We interrupt the programming I had planned for this space to bring you an important update … one that will likely impact nearly everything else that happens ahead of the NBA trade deadline.
Here’s the biggest aftershock from the Kyrie Irving trade that nobody is quite thinking about just yet: I expect teams to be very guarded with their future first-round picks this week, much more so than they would have been oh, say, Sunday morning. (Exception: The Lakers. But you probably already knew that.)
The reason is that the Irving trade opens up two different potential whale-hunting stories for savvy traders. Sharp NBA front offices will not want to foreclose upon these possibilities, for any reason, until there is more clarity after the season on where each of those situations might be headed.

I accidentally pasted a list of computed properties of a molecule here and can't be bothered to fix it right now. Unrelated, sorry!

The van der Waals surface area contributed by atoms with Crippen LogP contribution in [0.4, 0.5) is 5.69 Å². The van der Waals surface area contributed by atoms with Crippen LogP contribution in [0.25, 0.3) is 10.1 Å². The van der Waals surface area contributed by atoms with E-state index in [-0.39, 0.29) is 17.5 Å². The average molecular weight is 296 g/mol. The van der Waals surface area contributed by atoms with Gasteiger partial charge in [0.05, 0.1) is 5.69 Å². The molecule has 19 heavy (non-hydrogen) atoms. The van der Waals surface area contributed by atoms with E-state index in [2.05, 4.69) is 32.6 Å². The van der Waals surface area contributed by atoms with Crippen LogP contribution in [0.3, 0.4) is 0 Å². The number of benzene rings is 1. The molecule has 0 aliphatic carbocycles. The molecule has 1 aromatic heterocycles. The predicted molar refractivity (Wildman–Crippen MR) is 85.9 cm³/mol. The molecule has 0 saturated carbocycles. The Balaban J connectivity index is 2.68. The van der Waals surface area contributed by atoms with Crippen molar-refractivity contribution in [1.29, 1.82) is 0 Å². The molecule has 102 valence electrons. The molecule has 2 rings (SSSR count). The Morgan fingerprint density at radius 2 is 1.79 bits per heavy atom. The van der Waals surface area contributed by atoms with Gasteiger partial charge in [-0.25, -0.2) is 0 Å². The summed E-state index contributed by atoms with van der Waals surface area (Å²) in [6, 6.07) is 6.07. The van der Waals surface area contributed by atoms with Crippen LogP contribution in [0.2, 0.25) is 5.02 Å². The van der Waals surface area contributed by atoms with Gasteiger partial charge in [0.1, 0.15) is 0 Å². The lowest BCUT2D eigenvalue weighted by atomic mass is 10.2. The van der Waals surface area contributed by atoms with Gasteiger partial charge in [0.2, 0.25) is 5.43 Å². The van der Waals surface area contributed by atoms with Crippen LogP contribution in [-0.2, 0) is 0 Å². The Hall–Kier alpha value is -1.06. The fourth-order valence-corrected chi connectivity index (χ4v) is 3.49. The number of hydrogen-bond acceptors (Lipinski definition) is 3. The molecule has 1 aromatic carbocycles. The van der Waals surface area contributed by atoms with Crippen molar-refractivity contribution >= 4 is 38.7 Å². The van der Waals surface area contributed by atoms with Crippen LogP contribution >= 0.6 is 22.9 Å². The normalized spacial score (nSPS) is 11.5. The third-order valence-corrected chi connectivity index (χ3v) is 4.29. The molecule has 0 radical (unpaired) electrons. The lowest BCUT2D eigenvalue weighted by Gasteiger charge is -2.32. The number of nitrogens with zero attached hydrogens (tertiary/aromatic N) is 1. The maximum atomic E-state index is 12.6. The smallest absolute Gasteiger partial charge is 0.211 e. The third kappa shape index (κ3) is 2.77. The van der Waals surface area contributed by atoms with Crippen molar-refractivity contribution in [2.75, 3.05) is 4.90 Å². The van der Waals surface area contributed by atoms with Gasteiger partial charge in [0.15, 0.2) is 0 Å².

The first, obvious one is what it means for Kevin Durant. Given the fact that Durant already demanded a trade once, and that he’s for the moment marooned as the only All-Star (not even the most die-hard Nets fan can muster a hopeful “Ben Simmons?”) on an old team without much draft capital, his situation warrants monitoring. He still has three years left on his deal with no options, which means the Nets still have the upper hand in any kind of ultimatum situation (like if he were to demand the general manager be fired, for instance, but who does a crazy thing like that?). Nonetheless, the clock is ticking.
Perhaps the Nets can flip the assets from the Dallas deal (an unprotected 2029 first, two future seconds, Spencer Dinwiddie and Dorian Finney-Smith) into more win-now help, such as turning this into a three-way deal for Toronto’s Fred VanVleet.
But let’s assume things stand pat for the Nets, and that their season goes about how you might expect from there — a spot in the 4-5 bracket in the Eastern Conference, a competitive first-round series, and, if they survive, another quick exit at the hands of Boston. That Nets team would be limping into the summer with a soon-to-be-35, not-terribly-happy franchise centerpiece in Durant, and the prospect of owing picks and swaps to Houston through 2027 boxing out any tanking scenarios.